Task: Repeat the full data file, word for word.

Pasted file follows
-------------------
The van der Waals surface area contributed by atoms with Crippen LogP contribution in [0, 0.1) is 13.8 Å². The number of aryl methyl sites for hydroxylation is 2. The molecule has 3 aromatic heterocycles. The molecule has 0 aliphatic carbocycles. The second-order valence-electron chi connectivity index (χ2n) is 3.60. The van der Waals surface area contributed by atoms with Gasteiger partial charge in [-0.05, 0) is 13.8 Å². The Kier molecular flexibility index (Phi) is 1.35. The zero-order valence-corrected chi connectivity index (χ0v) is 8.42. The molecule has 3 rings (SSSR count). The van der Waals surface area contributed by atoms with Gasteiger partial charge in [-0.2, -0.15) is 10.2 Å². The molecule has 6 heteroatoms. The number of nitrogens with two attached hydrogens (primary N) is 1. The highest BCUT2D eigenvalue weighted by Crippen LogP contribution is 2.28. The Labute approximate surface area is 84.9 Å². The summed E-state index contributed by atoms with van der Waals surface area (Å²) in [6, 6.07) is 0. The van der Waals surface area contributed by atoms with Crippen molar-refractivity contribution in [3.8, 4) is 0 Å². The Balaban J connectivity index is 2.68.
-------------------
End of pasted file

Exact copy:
The van der Waals surface area contributed by atoms with Crippen LogP contribution in [0, 0.1) is 13.8 Å². The number of aryl methyl sites for hydroxylation is 2. The molecule has 3 aromatic heterocycles. The molecule has 0 aliphatic carbocycles. The second-order valence-electron chi connectivity index (χ2n) is 3.60. The van der Waals surface area contributed by atoms with Gasteiger partial charge in [-0.05, 0) is 13.8 Å². The Kier molecular flexibility index (Phi) is 1.35. The zero-order valence-corrected chi connectivity index (χ0v) is 8.42. The molecule has 3 rings (SSSR count). The van der Waals surface area contributed by atoms with Gasteiger partial charge in [-0.2, -0.15) is 10.2 Å². The molecule has 6 heteroatoms. The number of nitrogens with two attached hydrogens (primary N) is 1. The highest BCUT2D eigenvalue weighted by Crippen LogP contribution is 2.28. The Labute approximate surface area is 84.9 Å². The summed E-state index contributed by atoms with van der Waals surface area (Å²) in [6, 6.07) is 0. The van der Waals surface area contributed by atoms with Crippen molar-refractivity contribution in [3.8, 4) is 0 Å². The Balaban J connectivity index is 2.68.